Waking the town
The Barbados Tourism Product Authority (BTPA) will be embarking on its first project since its formation in September, 2014.
Today, BTPA chief executive officer Dr Kerry Hall announced that the authority would be hosting a one-day mega event on Saturday dubbed Speightstown Alive in the northern town, as it seeks to encourage more commerce and draw more tourists to the area.
Hall declined to say how much investment would go into producing the hive of activities, but pointed out that there would be a number of sponsors. She said that based on the outcome, the event would be a permanent fixture on the calendar of events and would be replicated across the island.
The free event, which begins at 10 a.m. and ends at about 10:30 p.m., will consist of a range of activities, including a number of bus and heritage walking tours, water sports events, road tennis, storytelling, a mini-carnival, as well as an entertainment package featuring a number of local artists such as Party Monarch Peter Ram, Lil Rick, Biggie Irie, Don Trent, Kirk Brown and Hypasounds.
There will also be fun for the children in the form of face painting and games such as skipping, Chinese skip, hopscotch, lucky dip and jumping tents.
Arts and craft will also be on sale.
Speaking to members of the media at the Speightstown Esplanade this morning, Hall said the event was designed to bring increased commercial activities to Speightstown and breathe life back into the area.
“It is part of an overall vision of the Barbados Tourism Product Authority, as we seek to reinvent and rejuvenate our mature tourism product by creating events such as this that are of high quality, authentic, unique, world-class, but are 100 per cent uncompromisingly Barbadian.”
She added: “We want to create the kind of event that not only our visitors can enjoy, but also our locals.”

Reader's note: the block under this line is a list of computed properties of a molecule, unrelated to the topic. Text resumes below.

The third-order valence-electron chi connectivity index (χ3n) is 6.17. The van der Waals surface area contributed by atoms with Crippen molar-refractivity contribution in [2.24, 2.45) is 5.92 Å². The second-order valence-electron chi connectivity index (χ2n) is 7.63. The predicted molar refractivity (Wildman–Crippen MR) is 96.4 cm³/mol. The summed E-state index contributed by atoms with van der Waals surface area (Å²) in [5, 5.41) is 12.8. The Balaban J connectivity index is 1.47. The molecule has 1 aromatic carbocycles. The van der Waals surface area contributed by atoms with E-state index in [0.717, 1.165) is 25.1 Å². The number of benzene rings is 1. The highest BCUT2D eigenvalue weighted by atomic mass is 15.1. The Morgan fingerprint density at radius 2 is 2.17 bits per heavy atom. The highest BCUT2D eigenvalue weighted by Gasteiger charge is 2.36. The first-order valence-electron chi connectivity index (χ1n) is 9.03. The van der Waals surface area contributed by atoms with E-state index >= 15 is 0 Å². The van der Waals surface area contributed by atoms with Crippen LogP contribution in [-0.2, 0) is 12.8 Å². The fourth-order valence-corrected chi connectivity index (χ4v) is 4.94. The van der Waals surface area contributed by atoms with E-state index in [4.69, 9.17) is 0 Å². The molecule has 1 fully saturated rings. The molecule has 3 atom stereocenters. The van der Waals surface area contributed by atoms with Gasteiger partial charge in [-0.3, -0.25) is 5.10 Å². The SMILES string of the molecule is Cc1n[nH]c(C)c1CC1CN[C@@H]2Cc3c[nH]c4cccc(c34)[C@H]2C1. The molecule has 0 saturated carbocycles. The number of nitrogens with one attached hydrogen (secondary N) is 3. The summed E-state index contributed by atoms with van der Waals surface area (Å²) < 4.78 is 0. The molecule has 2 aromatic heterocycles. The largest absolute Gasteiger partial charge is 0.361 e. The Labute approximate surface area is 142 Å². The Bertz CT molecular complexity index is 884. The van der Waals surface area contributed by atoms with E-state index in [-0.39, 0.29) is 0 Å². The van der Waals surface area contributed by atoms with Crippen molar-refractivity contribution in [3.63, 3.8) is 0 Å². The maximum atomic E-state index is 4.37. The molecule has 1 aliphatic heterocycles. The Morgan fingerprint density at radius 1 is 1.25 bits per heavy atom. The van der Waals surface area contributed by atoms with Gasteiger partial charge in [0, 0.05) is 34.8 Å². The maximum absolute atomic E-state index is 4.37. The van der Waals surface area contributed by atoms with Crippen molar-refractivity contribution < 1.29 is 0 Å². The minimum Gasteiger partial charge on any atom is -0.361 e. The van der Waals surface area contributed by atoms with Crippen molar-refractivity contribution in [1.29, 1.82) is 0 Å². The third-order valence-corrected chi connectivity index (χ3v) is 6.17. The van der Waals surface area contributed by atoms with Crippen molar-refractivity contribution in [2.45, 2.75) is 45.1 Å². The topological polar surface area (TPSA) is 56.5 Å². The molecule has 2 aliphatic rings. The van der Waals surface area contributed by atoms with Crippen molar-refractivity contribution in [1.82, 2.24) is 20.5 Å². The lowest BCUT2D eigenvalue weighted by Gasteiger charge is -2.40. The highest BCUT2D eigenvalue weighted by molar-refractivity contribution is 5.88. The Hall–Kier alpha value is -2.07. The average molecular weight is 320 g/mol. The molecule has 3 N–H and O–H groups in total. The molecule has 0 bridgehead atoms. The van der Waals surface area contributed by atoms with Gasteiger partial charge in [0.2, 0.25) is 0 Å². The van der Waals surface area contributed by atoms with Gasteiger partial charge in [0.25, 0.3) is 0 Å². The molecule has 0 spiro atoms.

Pointing out that Speightstown had a lot of history, Hall added that more Barbadians were increasingly becoming interested in learning about their “historitage”, and the BTPA would be capitalizing on that by bringing some of the attention to Speightstown.
She said the BTPA would be creating products and services that were “in line with the expectations of traveller”.
Stating that she was expecting a good reception from visitors on Saturday, Hall said the business operators in the area had welcomed the activities, saying they saw the value of it and were happy some focus was being placed on the usually sleepy town.
Hall said she was hoping the festival would be a catalyst to encourage more people to invest in the northern town, which currently has a number of dilapidated buildings.
“There have been a lot of efforts in the past . . . and they have not got the footing as they should,” she said, adding that she would be investigating why.
“But hopefully this event will be the start to jump-start something else,” added Hall.
Manager of Fisherman’s Pub in Speightstown, Clement Armstrong, expressed gratitude for the focus being placed on the area, saying it was something the town needed for the past two decades.
Adding that Speightstown was an aging town, Armstrong said the event was “the true injection” that the town needed in order to make it “start living again”.
“Once we can get it at least once a month and people look forward to it, you will see the crowd growing,” said Armstrong, adding that Speightstown Alive was “a plus for businesses”.
Pointing out that a number of buses passed through Speightstown daily, Armstrong said the area needed more events such as the Speightstown Alive, to encourage more people to stop there.